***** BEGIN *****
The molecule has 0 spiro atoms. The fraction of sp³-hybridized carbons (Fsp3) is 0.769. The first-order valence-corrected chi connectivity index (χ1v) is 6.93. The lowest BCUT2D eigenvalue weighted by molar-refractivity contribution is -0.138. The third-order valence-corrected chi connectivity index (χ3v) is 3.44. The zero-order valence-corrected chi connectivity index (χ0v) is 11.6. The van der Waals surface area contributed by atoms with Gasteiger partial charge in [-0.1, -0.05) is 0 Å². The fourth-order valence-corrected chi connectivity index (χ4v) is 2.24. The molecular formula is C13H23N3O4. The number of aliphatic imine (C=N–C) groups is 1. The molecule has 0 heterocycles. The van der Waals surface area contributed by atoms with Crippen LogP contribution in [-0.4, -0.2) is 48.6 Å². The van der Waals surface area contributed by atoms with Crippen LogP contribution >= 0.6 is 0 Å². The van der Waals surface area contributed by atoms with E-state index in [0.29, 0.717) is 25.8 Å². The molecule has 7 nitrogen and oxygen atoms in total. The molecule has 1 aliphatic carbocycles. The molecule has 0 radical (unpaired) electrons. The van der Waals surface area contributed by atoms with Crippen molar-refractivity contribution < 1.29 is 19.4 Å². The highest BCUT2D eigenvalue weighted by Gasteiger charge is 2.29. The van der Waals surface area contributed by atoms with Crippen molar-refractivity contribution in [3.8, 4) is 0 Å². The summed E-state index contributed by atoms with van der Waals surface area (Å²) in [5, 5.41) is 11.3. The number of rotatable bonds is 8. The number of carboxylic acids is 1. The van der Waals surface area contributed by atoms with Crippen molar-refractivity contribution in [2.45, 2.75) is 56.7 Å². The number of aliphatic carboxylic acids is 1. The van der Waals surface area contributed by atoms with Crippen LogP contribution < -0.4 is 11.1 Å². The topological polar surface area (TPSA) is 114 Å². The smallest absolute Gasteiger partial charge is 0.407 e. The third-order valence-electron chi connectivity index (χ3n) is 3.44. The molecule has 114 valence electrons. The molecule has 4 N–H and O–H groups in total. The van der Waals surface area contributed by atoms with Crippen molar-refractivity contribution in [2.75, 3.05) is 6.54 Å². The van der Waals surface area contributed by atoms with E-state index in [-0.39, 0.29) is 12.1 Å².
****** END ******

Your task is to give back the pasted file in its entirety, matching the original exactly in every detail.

The molecule has 0 spiro atoms. The fraction of sp³-hybridized carbons (Fsp3) is 0.769. The first-order valence-corrected chi connectivity index (χ1v) is 6.93. The lowest BCUT2D eigenvalue weighted by molar-refractivity contribution is -0.138. The third-order valence-corrected chi connectivity index (χ3v) is 3.44. The zero-order valence-corrected chi connectivity index (χ0v) is 11.6. The van der Waals surface area contributed by atoms with Gasteiger partial charge in [-0.1, -0.05) is 0 Å². The fourth-order valence-corrected chi connectivity index (χ4v) is 2.24. The molecular formula is C13H23N3O4. The number of aliphatic imine (C=N–C) groups is 1. The molecule has 0 heterocycles. The van der Waals surface area contributed by atoms with Crippen LogP contribution in [-0.4, -0.2) is 48.6 Å². The van der Waals surface area contributed by atoms with Crippen LogP contribution >= 0.6 is 0 Å². The van der Waals surface area contributed by atoms with E-state index in [0.29, 0.717) is 25.8 Å². The molecule has 7 nitrogen and oxygen atoms in total. The molecule has 1 aliphatic carbocycles. The molecule has 0 radical (unpaired) electrons. The van der Waals surface area contributed by atoms with Crippen molar-refractivity contribution < 1.29 is 19.4 Å². The highest BCUT2D eigenvalue weighted by Gasteiger charge is 2.29. The van der Waals surface area contributed by atoms with Crippen molar-refractivity contribution in [3.8, 4) is 0 Å². The summed E-state index contributed by atoms with van der Waals surface area (Å²) in [5, 5.41) is 11.3. The number of rotatable bonds is 8. The number of carboxylic acids is 1. The van der Waals surface area contributed by atoms with Crippen molar-refractivity contribution in [2.45, 2.75) is 56.7 Å². The number of aliphatic carboxylic acids is 1. The van der Waals surface area contributed by atoms with Crippen LogP contribution < -0.4 is 11.1 Å². The topological polar surface area (TPSA) is 114 Å². The smallest absolute Gasteiger partial charge is 0.407 e. The third-order valence-electron chi connectivity index (χ3n) is 3.44. The molecule has 114 valence electrons. The molecule has 4 N–H and O–H groups in total. The van der Waals surface area contributed by atoms with Crippen molar-refractivity contribution in [2.75, 3.05) is 6.54 Å². The van der Waals surface area contributed by atoms with E-state index in [-0.39, 0.29) is 12.1 Å².